So that left the final option. Changing the tire.
Savannah opened the trunk and there it was, under the rug. The spare tire. And the metal thingy that would prop the car up so the bad tire could be removed and the new one attached.
She’d driven past someone who was using one of those things once. A jack. That’s what it was called.
How hard could it be?
“Please.” Joaquin’s mother knew only a few words of English, but the anguish in her eyes said it all. Save my son.
Molly Anderson’s first-aid training made her the closest thing to a doctor on this remote mountain in this remote corner of Parwati Island in this remote part of Indonesia. But she wasn’t a doctor, and she had no clue as to what was causing the little boy to struggle so just to breathe.
She couldn’t radio the hospital for advice. The camp’s radio had been stolen three weeks ago for the third time in a row. Short of guarding it 24/7, Father Bob had decided not to replace it.
“Please,” the little boy’s mother whispered again.
The trip down the mountain to the port of Parwati—the island’s sole metropolis, population a whopping 3,500—would take five days via treacherous mule trail.
As the parrot flew, it was only a few hundred miles.
A relatively short trip via airplane.
“Gather the things you need,” Molly said in the local dialect. “You may be at the hospital for some time. I’m going to go find Jones. You know Mr. Jones, right? Meet me up at his airstrip.”
There was only one airplane in the neighborhood, and it belonged to an American expatriate who went by the name Jones. Just Jones. And Molly was willing to bet that that wasn’t the name he’d been given at birth.
Jones was a loner. A quiet man who kept to himself.
He’d shown up about six months ago, looked her up and down in a manner Molly was sure was meant to be insulting, then hired twelve men from the village to help him clear the old WWII-era airstrip that had been cut into the valley a short distance up river.
He’d worked the men hard—and paid them fairly, too, Molly had noted.
The next time she’d seen him, he’d been buzzing overhead in his battered red Cessna.
She suspected he was a smuggler. She knew he was a black marketeer. She’d heard he’d be willing to carry anything in that dilapidated old plane of his—even a gravely ill child—if the price was right.
And today the price would be right, because Jones owed Molly a big favor.
She slowed her pace as she approached his camp, uncertain as to her reception. Although she’d never been up here, the man was a hot topic of conversation in the village among both the locals and the missionaries. Depending on who was asked, he was a dangerous thief, a killer, a lost soul, a good employer, a card shark.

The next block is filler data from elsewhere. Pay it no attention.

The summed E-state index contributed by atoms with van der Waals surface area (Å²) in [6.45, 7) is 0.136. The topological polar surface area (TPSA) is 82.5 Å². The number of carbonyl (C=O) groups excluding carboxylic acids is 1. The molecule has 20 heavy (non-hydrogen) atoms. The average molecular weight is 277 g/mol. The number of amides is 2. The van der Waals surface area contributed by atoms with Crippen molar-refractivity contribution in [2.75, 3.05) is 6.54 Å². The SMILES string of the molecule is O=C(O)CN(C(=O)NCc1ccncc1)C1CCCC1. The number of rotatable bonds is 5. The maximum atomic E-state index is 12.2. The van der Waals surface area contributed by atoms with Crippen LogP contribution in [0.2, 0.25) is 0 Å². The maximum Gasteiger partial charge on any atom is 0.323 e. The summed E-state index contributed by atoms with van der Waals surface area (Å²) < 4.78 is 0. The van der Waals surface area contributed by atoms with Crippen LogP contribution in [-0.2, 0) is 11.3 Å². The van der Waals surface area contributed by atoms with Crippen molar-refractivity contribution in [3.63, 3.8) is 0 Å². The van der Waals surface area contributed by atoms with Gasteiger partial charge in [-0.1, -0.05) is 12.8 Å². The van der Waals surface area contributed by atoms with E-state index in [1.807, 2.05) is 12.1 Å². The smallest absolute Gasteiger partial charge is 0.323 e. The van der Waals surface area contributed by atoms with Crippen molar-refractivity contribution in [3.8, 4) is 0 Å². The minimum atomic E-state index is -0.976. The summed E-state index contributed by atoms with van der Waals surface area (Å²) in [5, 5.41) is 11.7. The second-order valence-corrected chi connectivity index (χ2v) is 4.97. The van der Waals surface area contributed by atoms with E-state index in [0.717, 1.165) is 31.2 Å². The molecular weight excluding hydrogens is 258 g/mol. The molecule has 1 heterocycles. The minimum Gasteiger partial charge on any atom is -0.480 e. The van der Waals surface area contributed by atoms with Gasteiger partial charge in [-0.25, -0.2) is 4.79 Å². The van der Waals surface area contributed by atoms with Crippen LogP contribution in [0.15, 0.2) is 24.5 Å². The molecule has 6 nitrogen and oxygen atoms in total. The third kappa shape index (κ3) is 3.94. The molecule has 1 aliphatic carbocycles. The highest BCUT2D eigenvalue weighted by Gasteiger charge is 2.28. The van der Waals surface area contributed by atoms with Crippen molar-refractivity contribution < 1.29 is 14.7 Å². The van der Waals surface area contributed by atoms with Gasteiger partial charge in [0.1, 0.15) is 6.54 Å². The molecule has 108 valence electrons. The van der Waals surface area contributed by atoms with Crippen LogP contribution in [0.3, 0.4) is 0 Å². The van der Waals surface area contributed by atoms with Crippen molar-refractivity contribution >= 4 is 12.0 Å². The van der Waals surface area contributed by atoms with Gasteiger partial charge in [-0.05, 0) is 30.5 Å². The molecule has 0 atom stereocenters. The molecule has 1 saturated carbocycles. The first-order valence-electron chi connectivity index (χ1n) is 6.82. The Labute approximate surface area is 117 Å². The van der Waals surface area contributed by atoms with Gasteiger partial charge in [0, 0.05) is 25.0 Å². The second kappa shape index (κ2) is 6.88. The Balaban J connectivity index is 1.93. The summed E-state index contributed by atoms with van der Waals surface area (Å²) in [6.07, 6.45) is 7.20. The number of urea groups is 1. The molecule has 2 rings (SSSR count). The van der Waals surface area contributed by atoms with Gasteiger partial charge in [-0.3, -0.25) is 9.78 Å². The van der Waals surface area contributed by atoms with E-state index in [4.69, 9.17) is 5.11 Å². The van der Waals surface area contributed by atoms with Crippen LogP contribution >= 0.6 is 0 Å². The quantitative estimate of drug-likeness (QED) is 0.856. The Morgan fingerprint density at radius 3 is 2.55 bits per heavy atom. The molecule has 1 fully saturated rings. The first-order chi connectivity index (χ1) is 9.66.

He’d appropriated one of the deserted sagging Quonset huts as his living quarters. More often than not, his plane—which was held together by chewing gum, rubber bands, and prayer—lay in pieces on the runway.
Today, thank goodness, it looked ready to fly.
He was out on the field, shirt off, machete in hand, working hard to keep the jungle from reswallowing the airstrip. Molly watched him work, aware that with a runway this size he had to spend literally hours each day cutting back the brush.
She knew he’d seen her. A man like that had eyes in the back of his head. Still, he kept doggedly working, the muscles in his back and arm straining with each wide swing of his razor sharp knife.
As she got closer, she could see the latticework of faded scars on his back, scars that meant he’d been lashed, beaten within an inch of his life. Even knowing they were there, even faded as they were, she was still taken aback by the sight. She knew they weren’t his only scars. He had others on the lower half of his body as well.
“Mr. Jones. Mr. Jones.” It wasn’t until she said it again, until she was within ten yards of him that he stopped working and turned, wiping sweat from his brow with his forearm.
The men in the village often worked without their shirts, but they always made a point to cover themselves respectfully when she came around. Jones just looked at her, his dark hair slick with sweat, his usual four-day growth of beard darkening his chin, his tanned muscles gleaming.
Lord, he was . . . masculine. And she was staring, which was pretty dumb since she’d seen him without a shirt quite a few times before. In her bed, even. With some tropical form of the flu that had knocked him off his feet—quite literally.
She’d held him and wiped his face with a cool cloth after he’d been violently sick. During the three days that the bug had gripped him the hardest, she’d wiped him clean in some other places, too.
She’d dozed beside him, on a cot, for three nights until his fever broke. She’d stayed on that uncomfortable cot for another night, as he slept a full twenty-four hours, regaining his strength.
And then he’d left. Without a word, without a note of thanks, without giving her a chance to ask him about those scars. She’d come back to her tent, and he was gone.
She’d sent Manuel up to Jones’s camp, to make sure he was all right, but both Jones and his Cessna were gone.
Excerpted from Out of Control by Suzanne Brockmann. Copyright © 2002 by Suzanne Brockmann. Excerpted by permission of Ballantine Books, a division of Random House, Inc. All rights reserved. No part of this excerpt may be reproduced or reprinted without permission in writing from the publisher.